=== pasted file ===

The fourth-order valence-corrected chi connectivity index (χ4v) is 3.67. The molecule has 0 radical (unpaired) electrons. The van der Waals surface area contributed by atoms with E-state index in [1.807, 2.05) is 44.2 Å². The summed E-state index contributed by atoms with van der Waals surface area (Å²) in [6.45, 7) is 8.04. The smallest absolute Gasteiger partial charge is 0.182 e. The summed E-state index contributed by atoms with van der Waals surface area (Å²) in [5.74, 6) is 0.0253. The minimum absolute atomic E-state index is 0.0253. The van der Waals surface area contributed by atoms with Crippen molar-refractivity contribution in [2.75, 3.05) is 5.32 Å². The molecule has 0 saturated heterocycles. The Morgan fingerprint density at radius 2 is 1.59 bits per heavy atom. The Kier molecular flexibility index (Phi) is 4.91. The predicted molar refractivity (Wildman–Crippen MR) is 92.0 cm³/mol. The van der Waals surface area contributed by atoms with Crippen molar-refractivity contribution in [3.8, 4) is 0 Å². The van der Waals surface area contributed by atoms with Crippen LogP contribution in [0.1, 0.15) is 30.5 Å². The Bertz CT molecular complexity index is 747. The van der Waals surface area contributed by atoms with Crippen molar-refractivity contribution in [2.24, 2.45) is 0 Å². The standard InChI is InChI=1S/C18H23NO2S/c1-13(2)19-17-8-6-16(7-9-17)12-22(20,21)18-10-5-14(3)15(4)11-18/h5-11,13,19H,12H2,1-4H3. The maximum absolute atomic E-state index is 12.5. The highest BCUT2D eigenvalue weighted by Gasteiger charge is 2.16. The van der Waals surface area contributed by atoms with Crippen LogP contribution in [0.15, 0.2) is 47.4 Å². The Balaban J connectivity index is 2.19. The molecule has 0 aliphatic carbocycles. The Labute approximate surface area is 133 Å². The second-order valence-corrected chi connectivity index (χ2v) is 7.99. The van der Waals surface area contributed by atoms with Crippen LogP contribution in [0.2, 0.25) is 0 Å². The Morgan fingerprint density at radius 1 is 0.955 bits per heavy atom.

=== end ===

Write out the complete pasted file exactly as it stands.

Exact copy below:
The fourth-order valence-corrected chi connectivity index (χ4v) is 3.67. The molecule has 0 radical (unpaired) electrons. The van der Waals surface area contributed by atoms with E-state index in [1.807, 2.05) is 44.2 Å². The summed E-state index contributed by atoms with van der Waals surface area (Å²) in [6.45, 7) is 8.04. The smallest absolute Gasteiger partial charge is 0.182 e. The summed E-state index contributed by atoms with van der Waals surface area (Å²) in [5.74, 6) is 0.0253. The minimum absolute atomic E-state index is 0.0253. The van der Waals surface area contributed by atoms with Crippen molar-refractivity contribution in [2.75, 3.05) is 5.32 Å². The molecule has 0 saturated heterocycles. The Morgan fingerprint density at radius 2 is 1.59 bits per heavy atom. The Kier molecular flexibility index (Phi) is 4.91. The predicted molar refractivity (Wildman–Crippen MR) is 92.0 cm³/mol. The van der Waals surface area contributed by atoms with Crippen molar-refractivity contribution in [3.8, 4) is 0 Å². The van der Waals surface area contributed by atoms with Crippen LogP contribution in [0.1, 0.15) is 30.5 Å². The Bertz CT molecular complexity index is 747. The van der Waals surface area contributed by atoms with Crippen molar-refractivity contribution in [2.24, 2.45) is 0 Å². The standard InChI is InChI=1S/C18H23NO2S/c1-13(2)19-17-8-6-16(7-9-17)12-22(20,21)18-10-5-14(3)15(4)11-18/h5-11,13,19H,12H2,1-4H3. The maximum absolute atomic E-state index is 12.5. The highest BCUT2D eigenvalue weighted by Gasteiger charge is 2.16. The van der Waals surface area contributed by atoms with Crippen LogP contribution in [0.15, 0.2) is 47.4 Å². The Balaban J connectivity index is 2.19. The molecule has 0 aliphatic carbocycles. The Labute approximate surface area is 133 Å². The second-order valence-corrected chi connectivity index (χ2v) is 7.99. The van der Waals surface area contributed by atoms with Crippen LogP contribution in [0.2, 0.25) is 0 Å². The Morgan fingerprint density at radius 1 is 0.955 bits per heavy atom.